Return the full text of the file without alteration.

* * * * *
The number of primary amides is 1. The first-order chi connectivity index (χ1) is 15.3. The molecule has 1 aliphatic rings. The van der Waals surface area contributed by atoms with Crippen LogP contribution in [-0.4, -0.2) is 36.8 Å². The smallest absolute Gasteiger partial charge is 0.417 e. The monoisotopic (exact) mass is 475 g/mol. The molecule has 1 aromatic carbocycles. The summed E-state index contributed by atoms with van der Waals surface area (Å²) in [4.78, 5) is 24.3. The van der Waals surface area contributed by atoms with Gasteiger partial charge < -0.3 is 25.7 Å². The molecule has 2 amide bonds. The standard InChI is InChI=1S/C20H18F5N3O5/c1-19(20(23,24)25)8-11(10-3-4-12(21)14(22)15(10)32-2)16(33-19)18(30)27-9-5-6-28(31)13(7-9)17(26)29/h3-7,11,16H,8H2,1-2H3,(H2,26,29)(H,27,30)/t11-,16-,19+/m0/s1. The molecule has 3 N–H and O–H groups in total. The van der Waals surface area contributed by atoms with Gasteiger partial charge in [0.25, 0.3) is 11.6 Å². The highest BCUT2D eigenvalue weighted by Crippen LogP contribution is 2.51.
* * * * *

The number of primary amides is 1. The first-order chi connectivity index (χ1) is 15.3. The molecule has 1 aliphatic rings. The van der Waals surface area contributed by atoms with Crippen LogP contribution in [-0.4, -0.2) is 36.8 Å². The smallest absolute Gasteiger partial charge is 0.417 e. The monoisotopic (exact) mass is 475 g/mol. The molecule has 1 aromatic carbocycles. The summed E-state index contributed by atoms with van der Waals surface area (Å²) in [4.78, 5) is 24.3. The van der Waals surface area contributed by atoms with Gasteiger partial charge < -0.3 is 25.7 Å². The molecule has 2 amide bonds. The standard InChI is InChI=1S/C20H18F5N3O5/c1-19(20(23,24)25)8-11(10-3-4-12(21)14(22)15(10)32-2)16(33-19)18(30)27-9-5-6-28(31)13(7-9)17(26)29/h3-7,11,16H,8H2,1-2H3,(H2,26,29)(H,27,30)/t11-,16-,19+/m0/s1. The molecule has 3 N–H and O–H groups in total. The van der Waals surface area contributed by atoms with Gasteiger partial charge in [0.25, 0.3) is 11.6 Å². The highest BCUT2D eigenvalue weighted by Crippen LogP contribution is 2.51.